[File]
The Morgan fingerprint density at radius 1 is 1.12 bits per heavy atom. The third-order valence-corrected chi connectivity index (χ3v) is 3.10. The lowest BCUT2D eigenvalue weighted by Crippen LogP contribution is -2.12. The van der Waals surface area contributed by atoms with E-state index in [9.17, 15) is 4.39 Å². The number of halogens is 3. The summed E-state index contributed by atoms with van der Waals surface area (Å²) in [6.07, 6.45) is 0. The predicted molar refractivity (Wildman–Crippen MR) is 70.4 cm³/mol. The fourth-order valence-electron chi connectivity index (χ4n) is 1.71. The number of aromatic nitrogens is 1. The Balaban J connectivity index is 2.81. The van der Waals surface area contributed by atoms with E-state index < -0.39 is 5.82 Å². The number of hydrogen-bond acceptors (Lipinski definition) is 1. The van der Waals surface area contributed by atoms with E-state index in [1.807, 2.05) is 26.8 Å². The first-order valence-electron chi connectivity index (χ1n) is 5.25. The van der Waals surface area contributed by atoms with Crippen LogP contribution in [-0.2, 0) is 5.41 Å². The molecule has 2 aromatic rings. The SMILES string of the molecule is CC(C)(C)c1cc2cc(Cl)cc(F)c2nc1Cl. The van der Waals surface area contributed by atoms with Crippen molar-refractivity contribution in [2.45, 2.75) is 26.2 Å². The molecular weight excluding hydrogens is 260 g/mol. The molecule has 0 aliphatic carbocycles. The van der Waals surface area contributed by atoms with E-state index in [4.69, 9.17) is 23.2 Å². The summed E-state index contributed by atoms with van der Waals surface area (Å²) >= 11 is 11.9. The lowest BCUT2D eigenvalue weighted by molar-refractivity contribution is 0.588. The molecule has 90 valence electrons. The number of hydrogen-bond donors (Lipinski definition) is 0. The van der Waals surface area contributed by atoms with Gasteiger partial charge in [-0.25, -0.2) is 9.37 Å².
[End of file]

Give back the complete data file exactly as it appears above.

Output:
The Morgan fingerprint density at radius 1 is 1.12 bits per heavy atom. The third-order valence-corrected chi connectivity index (χ3v) is 3.10. The lowest BCUT2D eigenvalue weighted by Crippen LogP contribution is -2.12. The van der Waals surface area contributed by atoms with E-state index in [9.17, 15) is 4.39 Å². The number of halogens is 3. The summed E-state index contributed by atoms with van der Waals surface area (Å²) in [6.07, 6.45) is 0. The predicted molar refractivity (Wildman–Crippen MR) is 70.4 cm³/mol. The fourth-order valence-electron chi connectivity index (χ4n) is 1.71. The number of aromatic nitrogens is 1. The Balaban J connectivity index is 2.81. The van der Waals surface area contributed by atoms with E-state index < -0.39 is 5.82 Å². The number of hydrogen-bond acceptors (Lipinski definition) is 1. The van der Waals surface area contributed by atoms with E-state index in [1.807, 2.05) is 26.8 Å². The first-order valence-electron chi connectivity index (χ1n) is 5.25. The van der Waals surface area contributed by atoms with Crippen LogP contribution in [-0.2, 0) is 5.41 Å². The molecule has 2 aromatic rings. The SMILES string of the molecule is CC(C)(C)c1cc2cc(Cl)cc(F)c2nc1Cl. The van der Waals surface area contributed by atoms with Crippen molar-refractivity contribution in [2.45, 2.75) is 26.2 Å². The molecular weight excluding hydrogens is 260 g/mol. The molecule has 0 aliphatic carbocycles. The van der Waals surface area contributed by atoms with E-state index in [4.69, 9.17) is 23.2 Å². The summed E-state index contributed by atoms with van der Waals surface area (Å²) >= 11 is 11.9. The lowest BCUT2D eigenvalue weighted by molar-refractivity contribution is 0.588. The molecule has 90 valence electrons. The number of hydrogen-bond donors (Lipinski definition) is 0. The van der Waals surface area contributed by atoms with Gasteiger partial charge in [-0.25, -0.2) is 9.37 Å².